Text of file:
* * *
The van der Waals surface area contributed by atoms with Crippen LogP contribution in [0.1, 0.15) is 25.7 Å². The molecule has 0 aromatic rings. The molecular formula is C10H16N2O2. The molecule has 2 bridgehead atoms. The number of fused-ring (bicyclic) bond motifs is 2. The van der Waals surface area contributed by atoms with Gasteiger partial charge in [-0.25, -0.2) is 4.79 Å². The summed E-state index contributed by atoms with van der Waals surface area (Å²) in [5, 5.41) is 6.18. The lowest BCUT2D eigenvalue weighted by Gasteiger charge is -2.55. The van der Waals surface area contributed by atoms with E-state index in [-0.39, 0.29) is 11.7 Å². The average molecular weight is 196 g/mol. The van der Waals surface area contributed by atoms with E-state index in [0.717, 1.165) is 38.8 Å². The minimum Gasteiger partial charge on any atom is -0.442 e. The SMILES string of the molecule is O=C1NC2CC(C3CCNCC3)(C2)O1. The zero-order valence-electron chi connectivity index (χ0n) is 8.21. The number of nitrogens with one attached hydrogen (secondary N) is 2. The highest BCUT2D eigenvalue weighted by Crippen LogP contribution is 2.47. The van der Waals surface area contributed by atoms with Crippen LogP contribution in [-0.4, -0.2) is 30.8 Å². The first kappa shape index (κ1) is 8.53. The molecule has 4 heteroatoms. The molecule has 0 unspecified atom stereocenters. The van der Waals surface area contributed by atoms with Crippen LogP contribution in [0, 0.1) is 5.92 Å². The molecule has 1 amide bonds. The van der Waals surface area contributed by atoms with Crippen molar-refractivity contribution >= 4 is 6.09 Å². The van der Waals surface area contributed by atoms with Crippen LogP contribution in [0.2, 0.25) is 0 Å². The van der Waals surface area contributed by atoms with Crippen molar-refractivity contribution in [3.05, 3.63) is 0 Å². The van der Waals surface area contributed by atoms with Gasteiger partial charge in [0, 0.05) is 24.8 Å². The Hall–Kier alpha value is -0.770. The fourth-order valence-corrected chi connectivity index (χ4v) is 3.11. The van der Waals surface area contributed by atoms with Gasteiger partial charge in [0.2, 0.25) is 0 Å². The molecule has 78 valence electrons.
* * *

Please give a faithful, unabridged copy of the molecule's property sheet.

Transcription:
The van der Waals surface area contributed by atoms with Crippen LogP contribution in [0.1, 0.15) is 25.7 Å². The molecule has 0 aromatic rings. The molecular formula is C10H16N2O2. The molecule has 2 bridgehead atoms. The number of fused-ring (bicyclic) bond motifs is 2. The van der Waals surface area contributed by atoms with Gasteiger partial charge in [-0.25, -0.2) is 4.79 Å². The summed E-state index contributed by atoms with van der Waals surface area (Å²) in [5, 5.41) is 6.18. The lowest BCUT2D eigenvalue weighted by Gasteiger charge is -2.55. The van der Waals surface area contributed by atoms with E-state index in [-0.39, 0.29) is 11.7 Å². The average molecular weight is 196 g/mol. The van der Waals surface area contributed by atoms with E-state index in [0.717, 1.165) is 38.8 Å². The minimum Gasteiger partial charge on any atom is -0.442 e. The SMILES string of the molecule is O=C1NC2CC(C3CCNCC3)(C2)O1. The zero-order valence-electron chi connectivity index (χ0n) is 8.21. The number of nitrogens with one attached hydrogen (secondary N) is 2. The highest BCUT2D eigenvalue weighted by Crippen LogP contribution is 2.47. The van der Waals surface area contributed by atoms with Crippen LogP contribution in [-0.4, -0.2) is 30.8 Å². The first kappa shape index (κ1) is 8.53. The molecule has 4 heteroatoms. The molecule has 0 unspecified atom stereocenters. The van der Waals surface area contributed by atoms with Crippen LogP contribution in [0, 0.1) is 5.92 Å². The molecule has 1 amide bonds. The van der Waals surface area contributed by atoms with Crippen molar-refractivity contribution >= 4 is 6.09 Å². The van der Waals surface area contributed by atoms with Crippen LogP contribution in [0.2, 0.25) is 0 Å². The van der Waals surface area contributed by atoms with Crippen molar-refractivity contribution in [3.05, 3.63) is 0 Å². The van der Waals surface area contributed by atoms with Gasteiger partial charge in [0, 0.05) is 24.8 Å². The Hall–Kier alpha value is -0.770. The fourth-order valence-corrected chi connectivity index (χ4v) is 3.11. The van der Waals surface area contributed by atoms with Gasteiger partial charge in [0.2, 0.25) is 0 Å². The molecule has 78 valence electrons.